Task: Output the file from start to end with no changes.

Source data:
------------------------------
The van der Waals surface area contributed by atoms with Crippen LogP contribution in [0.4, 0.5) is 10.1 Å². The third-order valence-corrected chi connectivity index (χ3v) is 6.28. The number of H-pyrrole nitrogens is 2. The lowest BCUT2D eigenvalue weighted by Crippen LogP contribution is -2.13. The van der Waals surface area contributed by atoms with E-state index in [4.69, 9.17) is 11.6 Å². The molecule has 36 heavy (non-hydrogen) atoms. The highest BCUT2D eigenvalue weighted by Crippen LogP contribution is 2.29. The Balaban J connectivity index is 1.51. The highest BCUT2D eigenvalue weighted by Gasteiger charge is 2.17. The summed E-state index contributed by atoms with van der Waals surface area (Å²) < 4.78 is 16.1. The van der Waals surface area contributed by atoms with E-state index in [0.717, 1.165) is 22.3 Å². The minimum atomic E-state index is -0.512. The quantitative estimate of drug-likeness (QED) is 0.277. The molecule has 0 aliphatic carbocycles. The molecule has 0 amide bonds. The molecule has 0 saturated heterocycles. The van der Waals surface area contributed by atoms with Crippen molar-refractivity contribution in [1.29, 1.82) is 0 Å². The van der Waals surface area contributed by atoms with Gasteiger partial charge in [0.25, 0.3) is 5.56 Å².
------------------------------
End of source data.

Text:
The van der Waals surface area contributed by atoms with Crippen LogP contribution in [0.4, 0.5) is 10.1 Å². The third-order valence-corrected chi connectivity index (χ3v) is 6.28. The number of H-pyrrole nitrogens is 2. The lowest BCUT2D eigenvalue weighted by Crippen LogP contribution is -2.13. The van der Waals surface area contributed by atoms with E-state index in [4.69, 9.17) is 11.6 Å². The molecule has 36 heavy (non-hydrogen) atoms. The highest BCUT2D eigenvalue weighted by Crippen LogP contribution is 2.29. The Balaban J connectivity index is 1.51. The highest BCUT2D eigenvalue weighted by Gasteiger charge is 2.17. The summed E-state index contributed by atoms with van der Waals surface area (Å²) < 4.78 is 16.1. The van der Waals surface area contributed by atoms with E-state index in [0.717, 1.165) is 22.3 Å². The minimum atomic E-state index is -0.512. The quantitative estimate of drug-likeness (QED) is 0.277. The molecule has 0 aliphatic carbocycles. The molecule has 0 amide bonds. The molecule has 0 saturated heterocycles. The van der Waals surface area contributed by atoms with Crippen molar-refractivity contribution in [1.29, 1.82) is 0 Å². The van der Waals surface area contributed by atoms with Gasteiger partial charge in [0.25, 0.3) is 5.56 Å².